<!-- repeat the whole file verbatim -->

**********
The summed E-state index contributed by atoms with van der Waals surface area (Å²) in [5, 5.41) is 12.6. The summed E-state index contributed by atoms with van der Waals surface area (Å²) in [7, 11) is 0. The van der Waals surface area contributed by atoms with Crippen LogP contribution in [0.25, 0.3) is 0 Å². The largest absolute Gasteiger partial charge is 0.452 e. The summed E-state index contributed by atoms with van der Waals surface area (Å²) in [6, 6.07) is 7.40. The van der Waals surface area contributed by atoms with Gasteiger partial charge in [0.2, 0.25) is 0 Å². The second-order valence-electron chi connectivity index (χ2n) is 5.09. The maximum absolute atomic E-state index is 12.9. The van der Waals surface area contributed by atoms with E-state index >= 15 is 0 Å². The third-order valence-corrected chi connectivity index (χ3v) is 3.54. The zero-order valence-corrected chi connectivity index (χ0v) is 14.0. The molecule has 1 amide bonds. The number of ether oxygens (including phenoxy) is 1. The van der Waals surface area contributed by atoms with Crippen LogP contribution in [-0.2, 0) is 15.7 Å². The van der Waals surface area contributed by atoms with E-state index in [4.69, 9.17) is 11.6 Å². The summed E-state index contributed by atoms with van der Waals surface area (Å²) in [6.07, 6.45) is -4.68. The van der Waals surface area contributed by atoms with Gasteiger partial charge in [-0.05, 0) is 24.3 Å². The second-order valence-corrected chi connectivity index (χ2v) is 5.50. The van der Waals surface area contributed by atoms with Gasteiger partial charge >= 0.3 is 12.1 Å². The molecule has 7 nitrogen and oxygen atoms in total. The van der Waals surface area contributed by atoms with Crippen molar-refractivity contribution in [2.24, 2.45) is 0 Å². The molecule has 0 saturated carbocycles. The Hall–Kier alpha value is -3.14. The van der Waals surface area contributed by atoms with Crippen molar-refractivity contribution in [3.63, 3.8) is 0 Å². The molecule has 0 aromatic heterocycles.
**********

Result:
The summed E-state index contributed by atoms with van der Waals surface area (Å²) in [5, 5.41) is 12.6. The summed E-state index contributed by atoms with van der Waals surface area (Å²) in [7, 11) is 0. The van der Waals surface area contributed by atoms with Crippen LogP contribution in [0.25, 0.3) is 0 Å². The largest absolute Gasteiger partial charge is 0.452 e. The summed E-state index contributed by atoms with van der Waals surface area (Å²) in [6, 6.07) is 7.40. The van der Waals surface area contributed by atoms with Gasteiger partial charge in [0.2, 0.25) is 0 Å². The second-order valence-electron chi connectivity index (χ2n) is 5.09. The maximum absolute atomic E-state index is 12.9. The van der Waals surface area contributed by atoms with E-state index >= 15 is 0 Å². The third-order valence-corrected chi connectivity index (χ3v) is 3.54. The zero-order valence-corrected chi connectivity index (χ0v) is 14.0. The molecule has 1 amide bonds. The number of ether oxygens (including phenoxy) is 1. The van der Waals surface area contributed by atoms with Crippen LogP contribution in [-0.2, 0) is 15.7 Å². The van der Waals surface area contributed by atoms with E-state index in [4.69, 9.17) is 11.6 Å². The summed E-state index contributed by atoms with van der Waals surface area (Å²) in [6.07, 6.45) is -4.68. The van der Waals surface area contributed by atoms with Gasteiger partial charge in [-0.05, 0) is 24.3 Å². The second-order valence-corrected chi connectivity index (χ2v) is 5.50. The van der Waals surface area contributed by atoms with Gasteiger partial charge >= 0.3 is 12.1 Å². The molecule has 7 nitrogen and oxygen atoms in total. The van der Waals surface area contributed by atoms with Crippen molar-refractivity contribution in [2.24, 2.45) is 0 Å². The molecule has 0 saturated carbocycles. The Hall–Kier alpha value is -3.14. The van der Waals surface area contributed by atoms with Crippen molar-refractivity contribution in [3.63, 3.8) is 0 Å². The molecule has 0 aromatic heterocycles.